Metal Up Yr Ass: The Final Edition

By Garrick Hoffman
Liberal Arts

Album of the issue:
Metallica, aka “The Black Album” (1991)

Metallica Garrick Black AlbumOne of Metallica’s most controversial albums, Metallica exploded on the charts, and has now been certified sixteen times platinum – that’s over sixteen million copies sold. It’s been heavily criticized by ‘Tallica purists, saying they went “mainstream” and “sold out” with a new radio-friendly sound that they previously had not effused.
Dismissing the Black Album opponents and curmudgeons, Metallica is a driving, galloping, kick ass album. Major singles include “Sad But True” (one of my least favorites), “The Unforgiven” (great tune, but my least favorite ballad of theirs), and of course, “Enter Sandman.

has a resonanting significance for me because every time I listen to it I think of being in the car with my dad, who invariably turns the volume knob all the way to the right as soon as the opening riff enters our ears, and who then subsequently treats his steering wheel as if it’s a mobile drum set. I’d supply the head banging.
Although I don’t typically like to compare, Metallica is leagues ahead of their predecessor, ...And Justice For All, which falls flat and has dropped off my radar almost entirely. I’lll even venture to say that this album is a masterpiece, even if there are a few weaker children in the Black Album family. Every single song is worth listening to. There are virtually no “skip tracks” – the entire album can be listened to without skipping a tune. It’s no wonder Metallica came to be their magnum opus, at least in terms of sales, since the same purists will dispute its sound changed for the worst, and because Metallica also has Master of Puppets under its belt.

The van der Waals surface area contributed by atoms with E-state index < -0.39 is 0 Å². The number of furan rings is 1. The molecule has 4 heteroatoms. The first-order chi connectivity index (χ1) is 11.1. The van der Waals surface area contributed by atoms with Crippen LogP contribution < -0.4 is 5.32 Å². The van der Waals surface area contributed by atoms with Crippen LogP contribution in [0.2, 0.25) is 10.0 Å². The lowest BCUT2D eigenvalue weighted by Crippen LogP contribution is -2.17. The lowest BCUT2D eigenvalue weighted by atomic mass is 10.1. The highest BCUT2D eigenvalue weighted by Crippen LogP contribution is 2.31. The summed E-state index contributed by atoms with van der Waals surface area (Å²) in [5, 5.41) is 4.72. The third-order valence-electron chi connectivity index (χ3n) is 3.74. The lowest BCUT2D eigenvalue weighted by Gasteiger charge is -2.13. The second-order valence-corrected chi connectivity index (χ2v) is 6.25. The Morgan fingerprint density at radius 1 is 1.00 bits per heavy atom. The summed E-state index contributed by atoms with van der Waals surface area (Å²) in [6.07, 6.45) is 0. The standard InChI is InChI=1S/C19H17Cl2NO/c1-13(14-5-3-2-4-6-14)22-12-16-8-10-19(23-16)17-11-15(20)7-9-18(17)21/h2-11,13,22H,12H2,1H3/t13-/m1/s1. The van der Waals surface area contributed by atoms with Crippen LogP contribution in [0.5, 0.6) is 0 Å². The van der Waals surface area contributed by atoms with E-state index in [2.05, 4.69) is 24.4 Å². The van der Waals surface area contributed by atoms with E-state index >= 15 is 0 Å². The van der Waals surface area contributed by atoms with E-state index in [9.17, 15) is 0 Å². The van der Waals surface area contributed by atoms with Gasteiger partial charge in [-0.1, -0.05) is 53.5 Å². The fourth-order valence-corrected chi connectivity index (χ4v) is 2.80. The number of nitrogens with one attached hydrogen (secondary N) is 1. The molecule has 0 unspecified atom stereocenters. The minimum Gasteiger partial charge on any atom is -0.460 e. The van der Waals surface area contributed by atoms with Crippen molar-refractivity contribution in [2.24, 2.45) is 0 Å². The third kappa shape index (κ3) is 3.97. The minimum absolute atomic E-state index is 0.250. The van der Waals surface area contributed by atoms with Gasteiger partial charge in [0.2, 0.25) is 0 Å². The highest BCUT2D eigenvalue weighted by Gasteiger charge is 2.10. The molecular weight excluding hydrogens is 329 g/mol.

The standout gems, according to this Metallica nerd, are “Holier Than Thou”, “The God That Failed” (an outstanding song that receives little attention and virtually no live play), and “My Friend of Misery”.
Have a good summer, folks! For those about to rock, The Beacon salutes you.


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